For me, finding one moth at night is pretty good. I don’t try to attract them and just photograph whatever comes in on its own. One summer I did put up a sheet and lights and baited some trees which produced quite a few. But I decided that my own pleasure didn’t justify distracting them from whatever their regular business might be so I haven’t done it since. It is my own choice and I have nothing negative to say about others doing it. I did it for the pictures, mostly, although I do enjoy seeing as many species as I can. But I am not a lepidopterist as many others are. That said, I will go out at night with my flash setup and a flashlight to see who is around. Two of the species I am sharing were on the Boneset and one was lazing on my house’s siding.
I’ve photographed Porcelain Gray-Protoboarmia porcelaria several times in the past but the individual is almost always faded and somewhat tattered. This was the first “fresh” one and I was happy to find it on my siding flashing which is obviously in need of attention from the homeowner. The larvae feed on a variety of trees, both hardwoods and evergreens.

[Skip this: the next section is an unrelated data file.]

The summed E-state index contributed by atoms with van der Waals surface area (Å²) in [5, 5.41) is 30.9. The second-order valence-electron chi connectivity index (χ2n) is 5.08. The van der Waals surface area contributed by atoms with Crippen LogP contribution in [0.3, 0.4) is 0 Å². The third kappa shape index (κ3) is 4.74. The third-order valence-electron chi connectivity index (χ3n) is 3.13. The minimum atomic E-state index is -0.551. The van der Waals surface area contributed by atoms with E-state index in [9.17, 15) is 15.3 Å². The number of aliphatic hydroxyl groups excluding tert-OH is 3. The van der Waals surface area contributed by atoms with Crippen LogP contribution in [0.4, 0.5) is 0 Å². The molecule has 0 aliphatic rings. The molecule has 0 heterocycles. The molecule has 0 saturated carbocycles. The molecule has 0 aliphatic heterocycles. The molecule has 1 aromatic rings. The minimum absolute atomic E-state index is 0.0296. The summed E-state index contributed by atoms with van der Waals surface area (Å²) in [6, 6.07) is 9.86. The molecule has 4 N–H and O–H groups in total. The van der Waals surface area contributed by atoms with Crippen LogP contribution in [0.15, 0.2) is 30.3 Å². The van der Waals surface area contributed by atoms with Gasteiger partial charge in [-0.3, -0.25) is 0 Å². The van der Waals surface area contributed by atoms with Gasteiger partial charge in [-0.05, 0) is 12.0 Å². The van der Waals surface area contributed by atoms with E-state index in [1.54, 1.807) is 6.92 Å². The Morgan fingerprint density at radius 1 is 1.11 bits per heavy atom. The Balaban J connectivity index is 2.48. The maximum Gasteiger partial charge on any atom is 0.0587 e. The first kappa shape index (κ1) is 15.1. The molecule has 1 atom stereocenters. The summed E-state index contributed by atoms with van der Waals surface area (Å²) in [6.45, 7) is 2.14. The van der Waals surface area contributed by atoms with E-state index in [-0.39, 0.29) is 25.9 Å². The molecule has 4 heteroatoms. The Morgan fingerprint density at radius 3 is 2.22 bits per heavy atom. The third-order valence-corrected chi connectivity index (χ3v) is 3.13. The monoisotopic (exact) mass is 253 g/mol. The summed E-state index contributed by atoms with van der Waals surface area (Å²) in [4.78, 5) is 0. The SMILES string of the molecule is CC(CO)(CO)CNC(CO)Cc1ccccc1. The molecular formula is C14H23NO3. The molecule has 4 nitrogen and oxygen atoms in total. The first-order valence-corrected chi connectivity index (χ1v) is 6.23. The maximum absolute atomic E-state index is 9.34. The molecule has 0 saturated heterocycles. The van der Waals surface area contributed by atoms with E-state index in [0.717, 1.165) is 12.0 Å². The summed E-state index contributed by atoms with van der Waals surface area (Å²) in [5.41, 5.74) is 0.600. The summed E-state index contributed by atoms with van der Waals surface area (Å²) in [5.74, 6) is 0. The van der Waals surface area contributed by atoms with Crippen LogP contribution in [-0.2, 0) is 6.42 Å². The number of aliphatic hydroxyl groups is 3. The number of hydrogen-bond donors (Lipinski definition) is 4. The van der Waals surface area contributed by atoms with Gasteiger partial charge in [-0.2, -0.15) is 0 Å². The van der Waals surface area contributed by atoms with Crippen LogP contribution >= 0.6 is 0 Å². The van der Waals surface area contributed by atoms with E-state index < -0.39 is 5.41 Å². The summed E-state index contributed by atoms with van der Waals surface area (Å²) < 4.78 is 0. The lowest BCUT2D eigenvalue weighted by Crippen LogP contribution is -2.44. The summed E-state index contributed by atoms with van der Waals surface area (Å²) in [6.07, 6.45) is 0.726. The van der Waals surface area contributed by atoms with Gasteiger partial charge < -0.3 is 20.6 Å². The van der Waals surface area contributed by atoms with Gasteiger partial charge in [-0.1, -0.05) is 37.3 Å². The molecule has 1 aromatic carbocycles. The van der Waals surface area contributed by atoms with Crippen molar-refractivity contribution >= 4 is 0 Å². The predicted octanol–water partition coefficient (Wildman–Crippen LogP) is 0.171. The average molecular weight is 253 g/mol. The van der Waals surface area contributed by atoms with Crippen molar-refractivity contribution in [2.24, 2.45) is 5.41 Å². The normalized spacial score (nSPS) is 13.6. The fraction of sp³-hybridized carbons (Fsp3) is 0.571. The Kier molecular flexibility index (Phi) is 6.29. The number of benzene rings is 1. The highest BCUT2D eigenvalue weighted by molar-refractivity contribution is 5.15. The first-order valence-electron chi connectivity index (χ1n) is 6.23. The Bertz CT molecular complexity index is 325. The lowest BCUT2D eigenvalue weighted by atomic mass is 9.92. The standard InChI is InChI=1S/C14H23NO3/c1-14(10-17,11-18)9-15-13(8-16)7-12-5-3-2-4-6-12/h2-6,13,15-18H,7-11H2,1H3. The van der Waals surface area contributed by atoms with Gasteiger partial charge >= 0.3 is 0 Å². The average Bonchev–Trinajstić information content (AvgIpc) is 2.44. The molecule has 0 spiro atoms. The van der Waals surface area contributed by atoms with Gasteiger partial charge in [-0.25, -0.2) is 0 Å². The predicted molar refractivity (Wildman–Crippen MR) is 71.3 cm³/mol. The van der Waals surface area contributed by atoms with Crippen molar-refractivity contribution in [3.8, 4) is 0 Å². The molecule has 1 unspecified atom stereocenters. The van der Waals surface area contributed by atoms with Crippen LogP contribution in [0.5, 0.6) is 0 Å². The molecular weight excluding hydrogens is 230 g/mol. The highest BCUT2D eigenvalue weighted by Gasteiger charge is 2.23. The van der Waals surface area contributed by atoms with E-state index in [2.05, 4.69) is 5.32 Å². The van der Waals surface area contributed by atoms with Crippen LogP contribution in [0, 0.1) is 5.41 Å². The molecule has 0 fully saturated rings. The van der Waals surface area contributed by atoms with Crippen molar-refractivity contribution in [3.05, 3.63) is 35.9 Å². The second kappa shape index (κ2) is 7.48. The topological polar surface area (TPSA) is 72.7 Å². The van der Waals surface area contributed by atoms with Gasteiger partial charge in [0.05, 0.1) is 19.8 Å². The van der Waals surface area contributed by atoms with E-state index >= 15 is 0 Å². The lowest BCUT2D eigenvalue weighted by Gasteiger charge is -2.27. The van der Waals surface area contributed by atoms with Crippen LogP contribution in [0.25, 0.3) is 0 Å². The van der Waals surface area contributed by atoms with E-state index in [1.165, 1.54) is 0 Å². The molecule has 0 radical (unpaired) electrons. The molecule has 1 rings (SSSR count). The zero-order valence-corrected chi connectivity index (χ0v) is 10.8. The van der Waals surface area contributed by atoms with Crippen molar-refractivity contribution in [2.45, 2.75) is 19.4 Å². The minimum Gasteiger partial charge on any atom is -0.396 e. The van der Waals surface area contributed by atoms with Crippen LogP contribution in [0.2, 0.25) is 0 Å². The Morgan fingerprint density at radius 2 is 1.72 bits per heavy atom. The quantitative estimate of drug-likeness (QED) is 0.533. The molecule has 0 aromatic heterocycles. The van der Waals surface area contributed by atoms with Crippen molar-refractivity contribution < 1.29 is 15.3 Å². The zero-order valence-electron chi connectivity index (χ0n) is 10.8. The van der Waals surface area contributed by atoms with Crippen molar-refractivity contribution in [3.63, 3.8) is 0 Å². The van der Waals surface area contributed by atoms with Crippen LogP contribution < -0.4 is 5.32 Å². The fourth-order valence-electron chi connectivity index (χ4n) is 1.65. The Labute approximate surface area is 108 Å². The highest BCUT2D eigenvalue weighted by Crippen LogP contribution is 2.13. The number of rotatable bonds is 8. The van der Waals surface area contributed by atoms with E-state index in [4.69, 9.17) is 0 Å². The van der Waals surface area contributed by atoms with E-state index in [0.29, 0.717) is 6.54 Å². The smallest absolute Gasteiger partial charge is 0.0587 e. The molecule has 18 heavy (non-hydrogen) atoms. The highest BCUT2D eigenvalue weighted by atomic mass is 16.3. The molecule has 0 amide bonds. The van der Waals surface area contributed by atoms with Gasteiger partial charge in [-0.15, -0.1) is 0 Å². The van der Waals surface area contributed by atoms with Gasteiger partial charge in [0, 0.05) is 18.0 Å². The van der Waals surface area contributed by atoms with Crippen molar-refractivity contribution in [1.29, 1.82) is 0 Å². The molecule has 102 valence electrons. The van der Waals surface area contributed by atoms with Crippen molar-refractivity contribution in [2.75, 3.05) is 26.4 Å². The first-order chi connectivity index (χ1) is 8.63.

The next moth that visited the Boneset was the Darker Diacme-Diacme adipaloides, a first for me.
BugGuide says the hoist plant is unknown, but the adults (or at least this one and another that was on the plant) obviously enjoy flower nectar.
Finally, and the one I was most excited about for no apparent reason aside from seeing it for the first time, is the Dotted Sallow-Anathix ralla, the larvae of which feed on aspen which are not anywhere in the neighborhood that I am aware of. So they wandered a ways to find my boneset.
I did try for an eyes shot, but had to settle for this one eye and a side view as it never got into a position for a head on view.
It was a nice evening, just before my bedtime, for spending time with the insects. There was also a nice Fork-tailed Bush Katydid which was been shared here a short while ago.